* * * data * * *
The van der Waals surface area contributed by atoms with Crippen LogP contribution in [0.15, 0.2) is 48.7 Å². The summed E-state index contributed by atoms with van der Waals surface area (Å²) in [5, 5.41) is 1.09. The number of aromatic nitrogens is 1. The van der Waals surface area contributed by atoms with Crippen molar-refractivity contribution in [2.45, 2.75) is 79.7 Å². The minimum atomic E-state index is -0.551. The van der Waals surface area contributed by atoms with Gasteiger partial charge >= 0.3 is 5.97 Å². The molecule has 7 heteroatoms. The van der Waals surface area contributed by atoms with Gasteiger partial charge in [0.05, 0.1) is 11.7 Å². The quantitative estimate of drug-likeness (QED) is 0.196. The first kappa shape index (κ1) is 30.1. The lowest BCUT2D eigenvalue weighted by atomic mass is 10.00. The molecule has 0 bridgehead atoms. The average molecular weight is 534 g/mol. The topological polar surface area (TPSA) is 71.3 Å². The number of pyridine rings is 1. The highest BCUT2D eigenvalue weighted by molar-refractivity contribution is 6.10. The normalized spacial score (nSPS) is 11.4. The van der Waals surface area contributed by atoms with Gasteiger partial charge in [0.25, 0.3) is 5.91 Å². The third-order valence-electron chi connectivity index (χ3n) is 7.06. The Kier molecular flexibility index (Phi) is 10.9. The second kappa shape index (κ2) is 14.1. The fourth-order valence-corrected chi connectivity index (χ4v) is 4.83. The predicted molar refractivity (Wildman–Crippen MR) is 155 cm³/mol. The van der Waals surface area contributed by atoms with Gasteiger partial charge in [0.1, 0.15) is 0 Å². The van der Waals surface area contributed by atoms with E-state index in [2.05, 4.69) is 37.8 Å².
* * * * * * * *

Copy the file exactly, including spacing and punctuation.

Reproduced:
The van der Waals surface area contributed by atoms with Crippen LogP contribution in [0.15, 0.2) is 48.7 Å². The summed E-state index contributed by atoms with van der Waals surface area (Å²) in [5, 5.41) is 1.09. The number of aromatic nitrogens is 1. The van der Waals surface area contributed by atoms with Crippen molar-refractivity contribution in [2.45, 2.75) is 79.7 Å². The minimum atomic E-state index is -0.551. The van der Waals surface area contributed by atoms with Gasteiger partial charge >= 0.3 is 5.97 Å². The molecule has 7 heteroatoms. The van der Waals surface area contributed by atoms with Gasteiger partial charge in [0.05, 0.1) is 11.7 Å². The quantitative estimate of drug-likeness (QED) is 0.196. The first kappa shape index (κ1) is 30.1. The lowest BCUT2D eigenvalue weighted by atomic mass is 10.00. The molecule has 0 bridgehead atoms. The average molecular weight is 534 g/mol. The topological polar surface area (TPSA) is 71.3 Å². The number of pyridine rings is 1. The highest BCUT2D eigenvalue weighted by molar-refractivity contribution is 6.10. The normalized spacial score (nSPS) is 11.4. The van der Waals surface area contributed by atoms with Gasteiger partial charge in [0.25, 0.3) is 5.91 Å². The third-order valence-electron chi connectivity index (χ3n) is 7.06. The Kier molecular flexibility index (Phi) is 10.9. The second kappa shape index (κ2) is 14.1. The fourth-order valence-corrected chi connectivity index (χ4v) is 4.83. The predicted molar refractivity (Wildman–Crippen MR) is 155 cm³/mol. The van der Waals surface area contributed by atoms with Gasteiger partial charge in [0.1, 0.15) is 0 Å². The van der Waals surface area contributed by atoms with E-state index in [2.05, 4.69) is 37.8 Å².